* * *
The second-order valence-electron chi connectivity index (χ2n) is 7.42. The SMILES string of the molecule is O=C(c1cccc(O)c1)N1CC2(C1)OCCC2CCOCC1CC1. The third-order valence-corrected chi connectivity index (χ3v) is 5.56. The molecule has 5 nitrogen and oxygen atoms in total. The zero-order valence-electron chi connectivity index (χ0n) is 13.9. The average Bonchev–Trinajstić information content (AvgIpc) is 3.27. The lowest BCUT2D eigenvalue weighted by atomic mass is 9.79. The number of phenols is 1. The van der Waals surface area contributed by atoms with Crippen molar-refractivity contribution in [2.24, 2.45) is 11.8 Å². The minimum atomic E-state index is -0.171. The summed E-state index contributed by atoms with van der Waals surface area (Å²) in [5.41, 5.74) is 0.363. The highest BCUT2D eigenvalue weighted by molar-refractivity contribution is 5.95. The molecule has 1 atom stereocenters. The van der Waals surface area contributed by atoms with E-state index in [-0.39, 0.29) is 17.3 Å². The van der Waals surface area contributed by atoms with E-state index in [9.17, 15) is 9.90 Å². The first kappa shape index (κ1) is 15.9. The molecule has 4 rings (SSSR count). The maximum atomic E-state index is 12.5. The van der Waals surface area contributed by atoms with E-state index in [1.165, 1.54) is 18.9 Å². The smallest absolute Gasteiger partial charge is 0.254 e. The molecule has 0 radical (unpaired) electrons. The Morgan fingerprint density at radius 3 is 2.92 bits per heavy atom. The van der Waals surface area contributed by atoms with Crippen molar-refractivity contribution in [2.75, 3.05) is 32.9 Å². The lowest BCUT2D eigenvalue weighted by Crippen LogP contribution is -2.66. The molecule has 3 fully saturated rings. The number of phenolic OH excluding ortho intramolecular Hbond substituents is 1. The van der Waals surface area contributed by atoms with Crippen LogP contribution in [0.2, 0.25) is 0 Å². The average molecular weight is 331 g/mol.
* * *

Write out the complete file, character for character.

The second-order valence-electron chi connectivity index (χ2n) is 7.42. The SMILES string of the molecule is O=C(c1cccc(O)c1)N1CC2(C1)OCCC2CCOCC1CC1. The third-order valence-corrected chi connectivity index (χ3v) is 5.56. The molecule has 5 nitrogen and oxygen atoms in total. The zero-order valence-electron chi connectivity index (χ0n) is 13.9. The average Bonchev–Trinajstić information content (AvgIpc) is 3.27. The lowest BCUT2D eigenvalue weighted by atomic mass is 9.79. The number of phenols is 1. The van der Waals surface area contributed by atoms with Crippen molar-refractivity contribution in [2.24, 2.45) is 11.8 Å². The minimum atomic E-state index is -0.171. The summed E-state index contributed by atoms with van der Waals surface area (Å²) in [5.41, 5.74) is 0.363. The highest BCUT2D eigenvalue weighted by molar-refractivity contribution is 5.95. The molecule has 1 atom stereocenters. The van der Waals surface area contributed by atoms with E-state index in [-0.39, 0.29) is 17.3 Å². The van der Waals surface area contributed by atoms with E-state index in [9.17, 15) is 9.90 Å². The first kappa shape index (κ1) is 15.9. The molecule has 4 rings (SSSR count). The maximum atomic E-state index is 12.5. The van der Waals surface area contributed by atoms with E-state index in [1.165, 1.54) is 18.9 Å². The smallest absolute Gasteiger partial charge is 0.254 e. The molecule has 0 radical (unpaired) electrons. The Morgan fingerprint density at radius 3 is 2.92 bits per heavy atom. The van der Waals surface area contributed by atoms with Crippen molar-refractivity contribution in [2.75, 3.05) is 32.9 Å². The lowest BCUT2D eigenvalue weighted by Crippen LogP contribution is -2.66. The molecule has 3 fully saturated rings. The number of phenolic OH excluding ortho intramolecular Hbond substituents is 1. The van der Waals surface area contributed by atoms with Crippen LogP contribution in [0.2, 0.25) is 0 Å². The average molecular weight is 331 g/mol.